The consolidation order was signed October 6, 1965, and was entered nunc pro tunc as of September 22, 1965. On November 3, 1965 the appellants filed motions seeking reopening of the adjudication of their rights in the Lewis case an<b at the same time, filed objections to the findings and conclusions of the special master in the Hagerman case which had been duly approved by the court. All motions were overruled before entry of the judgment and decree here appealed. The motions were all directed primarily at one issue, viz., whereas the water rights decreed to appellants in the Lewis case carried a priority date as of the commencement of the well being adjudicated, without consideration being given to whether the right should have an earlier priority by virtue of the doctrine of relation back, the well rights adjudicated to the Hagerman Canal Company carried a priority date related back to the commencement of the ditch whereby the beneficial use was accomplished.

*3 It is appellants’ theory that they were denied their day in court because not permitted to establish the priority date of their wells as the time when water was first applied to the land. There can be no doubt that due process requires all who may be bound or affected by a decree are entitled to notice and hearing, so that they may have their day in court. City of Albuquerque v. Reynolds, 71 N.M. 428, 379 P. 2d 73 (1963). The appellants should have been given a full opportunity to establish the applicability of the doctrine of relation back in showing a priority date to be that of an original appropriation of water from the same source as that of their wells. Templetion v. Pecos Valley Artesian Conservancy District, supra; State ex rel. Reynolds v. Mendenhall, 68 N.M. 467, 362 P.2d 998 (1961).

The findings of the special master in the Hagerman case, duly approved by the court in that case, determined that the artesian wells being used as a supply by the Canal Company were merely a continuation of the original appropriation from the same source, and should be given the same priority date as the original appropriation related back to the commencement of the Canal project.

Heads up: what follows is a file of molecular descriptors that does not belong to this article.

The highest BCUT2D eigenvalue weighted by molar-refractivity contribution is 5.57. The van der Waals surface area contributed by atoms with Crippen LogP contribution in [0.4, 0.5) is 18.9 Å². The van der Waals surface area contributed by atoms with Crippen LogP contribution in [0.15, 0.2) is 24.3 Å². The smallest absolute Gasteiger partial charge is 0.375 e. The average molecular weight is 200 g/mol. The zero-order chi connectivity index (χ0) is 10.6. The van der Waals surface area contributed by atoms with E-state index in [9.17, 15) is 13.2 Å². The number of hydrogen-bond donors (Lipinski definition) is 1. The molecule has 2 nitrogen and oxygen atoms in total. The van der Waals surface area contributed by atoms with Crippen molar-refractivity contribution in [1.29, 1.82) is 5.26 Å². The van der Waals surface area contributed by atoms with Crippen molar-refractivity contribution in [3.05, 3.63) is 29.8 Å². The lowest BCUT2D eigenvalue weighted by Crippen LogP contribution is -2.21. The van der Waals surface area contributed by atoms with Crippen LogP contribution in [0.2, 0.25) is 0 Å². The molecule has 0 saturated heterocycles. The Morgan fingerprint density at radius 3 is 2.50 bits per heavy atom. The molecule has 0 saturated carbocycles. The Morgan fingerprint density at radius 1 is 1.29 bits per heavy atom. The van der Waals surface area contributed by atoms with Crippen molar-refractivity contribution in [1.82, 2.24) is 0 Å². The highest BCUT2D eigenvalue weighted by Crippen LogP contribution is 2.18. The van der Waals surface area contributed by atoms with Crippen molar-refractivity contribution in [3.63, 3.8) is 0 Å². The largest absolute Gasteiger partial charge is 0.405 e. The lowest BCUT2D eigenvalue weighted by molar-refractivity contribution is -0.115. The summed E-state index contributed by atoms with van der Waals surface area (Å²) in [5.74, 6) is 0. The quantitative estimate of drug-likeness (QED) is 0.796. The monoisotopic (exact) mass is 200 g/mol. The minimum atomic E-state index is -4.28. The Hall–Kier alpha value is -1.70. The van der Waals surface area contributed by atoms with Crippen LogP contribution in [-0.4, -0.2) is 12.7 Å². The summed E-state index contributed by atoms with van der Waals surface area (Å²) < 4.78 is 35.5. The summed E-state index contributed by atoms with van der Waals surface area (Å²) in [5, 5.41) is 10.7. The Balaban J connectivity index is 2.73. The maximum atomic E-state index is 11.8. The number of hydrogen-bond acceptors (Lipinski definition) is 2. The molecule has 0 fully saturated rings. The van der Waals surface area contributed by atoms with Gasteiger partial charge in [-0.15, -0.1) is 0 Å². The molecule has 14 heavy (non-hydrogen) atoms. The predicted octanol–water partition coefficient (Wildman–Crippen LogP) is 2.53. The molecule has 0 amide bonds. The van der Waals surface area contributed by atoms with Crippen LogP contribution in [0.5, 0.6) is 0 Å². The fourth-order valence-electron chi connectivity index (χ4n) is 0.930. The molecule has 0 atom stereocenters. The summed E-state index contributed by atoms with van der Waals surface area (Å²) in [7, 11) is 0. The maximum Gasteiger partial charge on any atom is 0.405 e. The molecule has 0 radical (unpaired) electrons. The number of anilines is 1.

Appellants argue that they had made earlier beneficial use of waters on the land now being irrigated from the artesian wells, and that they should be given priority dates related back to these original uses, in the same way as was done in the Canal case. They do not state, but it is implicit that appellants’ earlier uses were from the ar-tesian reservoir source. If this were not true, they would not be entitled to an earlier priority than the commencement date of the wells from which they are taking water. Appellants also seek to attack the priority date adjudicated to the Canal Company in the Hagerman case. Since they are now all parties to the consolidated suit, and the court was preparing to enter its decree adjudicating the rights of all parties to the waters of the Roswell Artesian Basin, we do not understand the basis for denying appellants an 'opportunity to establish their water rights in relation to those, of the- Canal Company. ■ • ' ■'

Certainly, our recognition in State ex rel. Reynolds v. Sharp, supra, that priorities, as between the rights being adjudicated,- remained to be determined at the final hearing must have contemplated exactly what appellants here attempted to accomplish. In State ex rel. Reynolds v. Mendenhall, supra, upon authority of State ex rel. Reynolds v. Sharp, supra, we stated that “ * * * a legal right having been established [in the Lewis case], its priority in relation to other valid rights remained open for final determination.”

Unless it can be said that appellants had an opportunity to present proof and failed to do so, or that the motion showed a lack of any possible merit on its face, there can be no question that hearing and overruling appellants’ motions attacking the priority adjudged to the Canal Company does not amount to a complete determination of the issues between the parties so as to satisfy the requirements of due process. City of Albuquerque v. Reynolds, supra; State ex rel. Reynolds v. W. S. Ranch Company, 69 N.M. 169, 364 P.2d 1036 (1961).